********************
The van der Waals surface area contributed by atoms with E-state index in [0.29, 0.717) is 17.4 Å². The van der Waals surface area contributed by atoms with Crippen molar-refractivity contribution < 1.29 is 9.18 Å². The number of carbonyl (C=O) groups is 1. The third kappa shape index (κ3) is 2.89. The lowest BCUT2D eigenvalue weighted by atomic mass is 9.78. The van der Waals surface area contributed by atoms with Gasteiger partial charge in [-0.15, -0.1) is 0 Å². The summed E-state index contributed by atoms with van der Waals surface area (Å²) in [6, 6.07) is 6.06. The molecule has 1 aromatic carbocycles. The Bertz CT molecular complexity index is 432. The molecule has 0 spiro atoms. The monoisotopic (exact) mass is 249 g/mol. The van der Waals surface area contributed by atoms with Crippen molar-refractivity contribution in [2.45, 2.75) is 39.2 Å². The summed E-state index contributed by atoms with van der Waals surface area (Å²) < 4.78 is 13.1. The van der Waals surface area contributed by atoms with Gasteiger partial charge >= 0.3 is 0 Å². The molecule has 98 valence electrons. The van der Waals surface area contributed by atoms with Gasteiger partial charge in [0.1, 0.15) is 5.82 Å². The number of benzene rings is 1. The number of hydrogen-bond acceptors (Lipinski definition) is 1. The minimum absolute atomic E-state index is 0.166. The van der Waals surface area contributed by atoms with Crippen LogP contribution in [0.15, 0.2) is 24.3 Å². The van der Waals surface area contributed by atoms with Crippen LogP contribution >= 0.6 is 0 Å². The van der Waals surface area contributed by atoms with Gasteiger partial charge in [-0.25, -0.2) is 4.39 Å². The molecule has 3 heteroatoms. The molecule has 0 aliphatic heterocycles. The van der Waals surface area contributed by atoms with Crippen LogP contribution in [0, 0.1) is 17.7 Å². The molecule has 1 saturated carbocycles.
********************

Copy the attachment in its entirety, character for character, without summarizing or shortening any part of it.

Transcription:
The van der Waals surface area contributed by atoms with E-state index in [0.29, 0.717) is 17.4 Å². The van der Waals surface area contributed by atoms with Crippen molar-refractivity contribution < 1.29 is 9.18 Å². The number of carbonyl (C=O) groups is 1. The third kappa shape index (κ3) is 2.89. The lowest BCUT2D eigenvalue weighted by atomic mass is 9.78. The van der Waals surface area contributed by atoms with Gasteiger partial charge in [-0.15, -0.1) is 0 Å². The summed E-state index contributed by atoms with van der Waals surface area (Å²) in [6, 6.07) is 6.06. The molecule has 1 aromatic carbocycles. The Bertz CT molecular complexity index is 432. The molecule has 0 spiro atoms. The monoisotopic (exact) mass is 249 g/mol. The van der Waals surface area contributed by atoms with Crippen molar-refractivity contribution in [2.45, 2.75) is 39.2 Å². The summed E-state index contributed by atoms with van der Waals surface area (Å²) < 4.78 is 13.1. The van der Waals surface area contributed by atoms with Gasteiger partial charge >= 0.3 is 0 Å². The molecule has 98 valence electrons. The van der Waals surface area contributed by atoms with Gasteiger partial charge in [0.1, 0.15) is 5.82 Å². The number of benzene rings is 1. The number of hydrogen-bond acceptors (Lipinski definition) is 1. The minimum absolute atomic E-state index is 0.166. The van der Waals surface area contributed by atoms with Crippen LogP contribution in [0.15, 0.2) is 24.3 Å². The van der Waals surface area contributed by atoms with Crippen LogP contribution >= 0.6 is 0 Å². The van der Waals surface area contributed by atoms with Gasteiger partial charge in [-0.25, -0.2) is 4.39 Å². The molecule has 3 heteroatoms. The molecule has 0 aliphatic heterocycles. The van der Waals surface area contributed by atoms with Crippen LogP contribution in [0, 0.1) is 17.7 Å². The molecule has 1 saturated carbocycles.